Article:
A Soyuz rocket took off from a cosmodrome in Russia’s Far East and deployed 36 Florida-built OneWeb internet satellites into orbit. Another batch of OneWeb satellites will launch next month, continuing the build-out of a planned fleet of 648 spacecraft to provide global broadband services.
The additions will enable engineers to further test the company's promised system for delivering broadband internet connections from space.
The OneWeb satellites carry Ku-band and Ka-band antennas to link with customers and ground stations, and deployable solar array wings. The OneWeb satellites will use xenon-fueled ion thrusters to raise altitude from their planned 279-mile-high (450-kilometer) deployment orbit to around 745 miles (1,200 kilometers) over the next few months, where controllers will ready the spacecraft for service.
In a post-launch press release, OneWeb said this mission was the second in a “five-launch program that will enable OneWeb’s connectivity solution to reach all regions north of 50 degrees latitude by the middle of 2021.”
OneWeb said services will start by the end of the year, giving the company the “ability to connect millions of consumers in the northern hemisphere.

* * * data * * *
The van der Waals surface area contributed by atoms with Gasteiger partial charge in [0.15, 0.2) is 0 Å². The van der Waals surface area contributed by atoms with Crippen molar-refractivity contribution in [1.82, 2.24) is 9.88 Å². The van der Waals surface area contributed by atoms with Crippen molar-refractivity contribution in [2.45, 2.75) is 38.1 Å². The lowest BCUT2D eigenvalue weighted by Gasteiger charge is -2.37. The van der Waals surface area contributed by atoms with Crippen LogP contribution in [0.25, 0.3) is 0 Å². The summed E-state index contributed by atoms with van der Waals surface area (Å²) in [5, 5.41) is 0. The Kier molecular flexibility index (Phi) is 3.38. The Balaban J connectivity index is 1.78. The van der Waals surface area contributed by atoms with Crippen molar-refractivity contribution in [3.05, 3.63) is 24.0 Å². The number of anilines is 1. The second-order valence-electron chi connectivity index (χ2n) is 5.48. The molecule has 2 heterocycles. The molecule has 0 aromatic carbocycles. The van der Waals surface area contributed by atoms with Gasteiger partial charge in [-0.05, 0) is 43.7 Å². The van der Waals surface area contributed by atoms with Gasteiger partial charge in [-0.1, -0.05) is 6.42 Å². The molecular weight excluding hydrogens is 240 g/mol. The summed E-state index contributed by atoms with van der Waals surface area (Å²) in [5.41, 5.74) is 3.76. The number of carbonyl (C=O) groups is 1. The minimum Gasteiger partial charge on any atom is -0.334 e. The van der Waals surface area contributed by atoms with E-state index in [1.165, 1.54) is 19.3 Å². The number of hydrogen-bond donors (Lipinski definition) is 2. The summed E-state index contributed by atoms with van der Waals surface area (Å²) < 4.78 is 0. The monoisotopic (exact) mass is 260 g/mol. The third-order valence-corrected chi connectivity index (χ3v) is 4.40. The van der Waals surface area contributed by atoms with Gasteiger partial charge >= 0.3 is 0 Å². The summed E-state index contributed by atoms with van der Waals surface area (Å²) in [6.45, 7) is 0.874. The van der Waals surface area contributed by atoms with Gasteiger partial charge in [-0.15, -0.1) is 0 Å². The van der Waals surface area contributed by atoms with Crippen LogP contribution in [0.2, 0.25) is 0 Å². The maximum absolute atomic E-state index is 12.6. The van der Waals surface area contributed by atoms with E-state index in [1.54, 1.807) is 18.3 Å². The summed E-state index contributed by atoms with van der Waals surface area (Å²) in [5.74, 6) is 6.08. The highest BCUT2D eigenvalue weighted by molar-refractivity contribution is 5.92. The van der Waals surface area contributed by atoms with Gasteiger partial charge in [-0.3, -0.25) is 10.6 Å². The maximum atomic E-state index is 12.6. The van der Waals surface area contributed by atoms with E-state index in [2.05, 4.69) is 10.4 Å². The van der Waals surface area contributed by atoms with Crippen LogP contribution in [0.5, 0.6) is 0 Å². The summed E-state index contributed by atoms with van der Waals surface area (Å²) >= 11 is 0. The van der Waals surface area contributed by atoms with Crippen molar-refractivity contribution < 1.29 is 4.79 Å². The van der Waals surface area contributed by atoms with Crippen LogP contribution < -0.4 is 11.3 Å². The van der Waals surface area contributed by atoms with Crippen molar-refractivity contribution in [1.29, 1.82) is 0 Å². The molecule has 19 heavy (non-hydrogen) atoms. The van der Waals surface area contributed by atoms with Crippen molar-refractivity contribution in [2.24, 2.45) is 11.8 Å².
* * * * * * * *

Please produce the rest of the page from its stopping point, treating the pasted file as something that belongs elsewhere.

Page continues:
“These services will cover the United Kingdom, Alaska, Northern Europe, Greenland, Iceland, the Arctic Seas and Canada, and will be switched on before the end of the year,” the company said. “OneWeb then intends to make global services available in 2022..”
OneWeb says its testing programme is progressing well, and in a demonstration this month for the US Department of Defense claimed its satellites were providing downlink data rates of up to 500 megabits per second with a delay, or latency, in the internet connections as low as 32 milliseconds.
The launch of 36 more OneWeb satellites came less than 24 hours after SpaceX deployed 60 satellites for its Starlink internet network. With the latest missions, OneWeb has now launched 146 satellites, and SpaceX has sent 1,385 Starlink spacecraft into orbit.